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Alex Megaris was featured in a Q&A article discussing the financial regulatory landscape in the November 14, 2017 issue of the New York Law Journal. Here is an excerpt.

Q: How has the financial regulatory landscape changed since the Great Recession?

Megaris: After the Great Recession, regulations over financial institutions really ramped up; the Dodd-Frank Wall Street Reform and Consumer Protection Act and a brand new federal agency [the Consumer Financial Protection Bureau]. It’s pretty rare to see a completely new agency that was created with broad regulatory and enforcement power under one roof with the authorities built into the statute, which really became the driver of regulation and reshaping the landscape for the country. States were playing catch up, following the CFPB’s coattails. The CFPB also lets the states’ attorneys general [have] the authority to enforce. Didn’t necessarily give them the resources, but it gave them the authority.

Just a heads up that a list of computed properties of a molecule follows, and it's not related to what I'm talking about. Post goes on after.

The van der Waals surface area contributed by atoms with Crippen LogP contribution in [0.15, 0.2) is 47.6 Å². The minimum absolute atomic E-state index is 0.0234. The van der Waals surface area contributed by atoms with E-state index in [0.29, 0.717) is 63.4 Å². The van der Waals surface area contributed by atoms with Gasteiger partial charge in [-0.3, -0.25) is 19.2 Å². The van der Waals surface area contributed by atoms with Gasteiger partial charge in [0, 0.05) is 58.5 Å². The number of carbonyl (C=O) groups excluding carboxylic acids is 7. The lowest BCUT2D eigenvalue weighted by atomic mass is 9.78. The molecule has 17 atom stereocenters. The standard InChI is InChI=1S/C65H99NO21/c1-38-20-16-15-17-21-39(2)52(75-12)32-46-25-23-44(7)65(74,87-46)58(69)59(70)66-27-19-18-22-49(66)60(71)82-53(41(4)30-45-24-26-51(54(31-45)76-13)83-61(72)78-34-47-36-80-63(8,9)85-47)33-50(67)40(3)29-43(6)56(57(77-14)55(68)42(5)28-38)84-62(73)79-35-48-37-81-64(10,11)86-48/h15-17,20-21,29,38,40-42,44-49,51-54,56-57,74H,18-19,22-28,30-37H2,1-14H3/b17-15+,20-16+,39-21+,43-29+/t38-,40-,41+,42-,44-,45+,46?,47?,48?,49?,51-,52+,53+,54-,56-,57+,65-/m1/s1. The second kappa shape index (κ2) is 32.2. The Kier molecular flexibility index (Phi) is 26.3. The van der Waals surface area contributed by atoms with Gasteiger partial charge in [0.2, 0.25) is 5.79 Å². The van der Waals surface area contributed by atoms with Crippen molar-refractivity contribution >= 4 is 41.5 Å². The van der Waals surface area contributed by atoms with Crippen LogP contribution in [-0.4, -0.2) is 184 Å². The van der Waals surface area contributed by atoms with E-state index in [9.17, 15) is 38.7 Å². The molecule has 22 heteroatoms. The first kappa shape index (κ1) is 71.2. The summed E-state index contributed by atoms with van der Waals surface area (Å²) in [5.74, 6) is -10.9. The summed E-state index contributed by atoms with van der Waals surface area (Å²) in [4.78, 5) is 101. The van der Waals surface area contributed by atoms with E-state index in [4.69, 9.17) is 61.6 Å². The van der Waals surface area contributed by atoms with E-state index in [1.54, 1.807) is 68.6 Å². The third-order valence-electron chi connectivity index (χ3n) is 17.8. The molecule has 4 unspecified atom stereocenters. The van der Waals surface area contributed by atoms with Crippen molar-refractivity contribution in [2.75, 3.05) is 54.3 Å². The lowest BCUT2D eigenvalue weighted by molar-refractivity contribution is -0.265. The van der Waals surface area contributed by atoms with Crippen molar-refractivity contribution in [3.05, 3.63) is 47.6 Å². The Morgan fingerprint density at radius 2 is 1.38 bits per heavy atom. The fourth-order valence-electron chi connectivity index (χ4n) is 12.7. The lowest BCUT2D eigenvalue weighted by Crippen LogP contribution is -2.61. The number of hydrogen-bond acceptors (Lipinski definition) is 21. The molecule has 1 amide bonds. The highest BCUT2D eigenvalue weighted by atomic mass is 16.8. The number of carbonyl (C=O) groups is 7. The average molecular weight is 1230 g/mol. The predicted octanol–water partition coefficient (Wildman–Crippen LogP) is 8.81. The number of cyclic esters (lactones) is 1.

Q: How have those changes affected the way banks and other financial institutions operate?

Megaris: It had a very big impact on banks, and later nonbanks. The earliest cases were against banks. But banks have been used to regulation. It was the nonbanks [including lending and depositing services] such who didn’t have supervision on the federal level, and these new regulations caught nonbanks off guard. They’ve really had to step their game up in the last four years and build a strong, independent compliance program.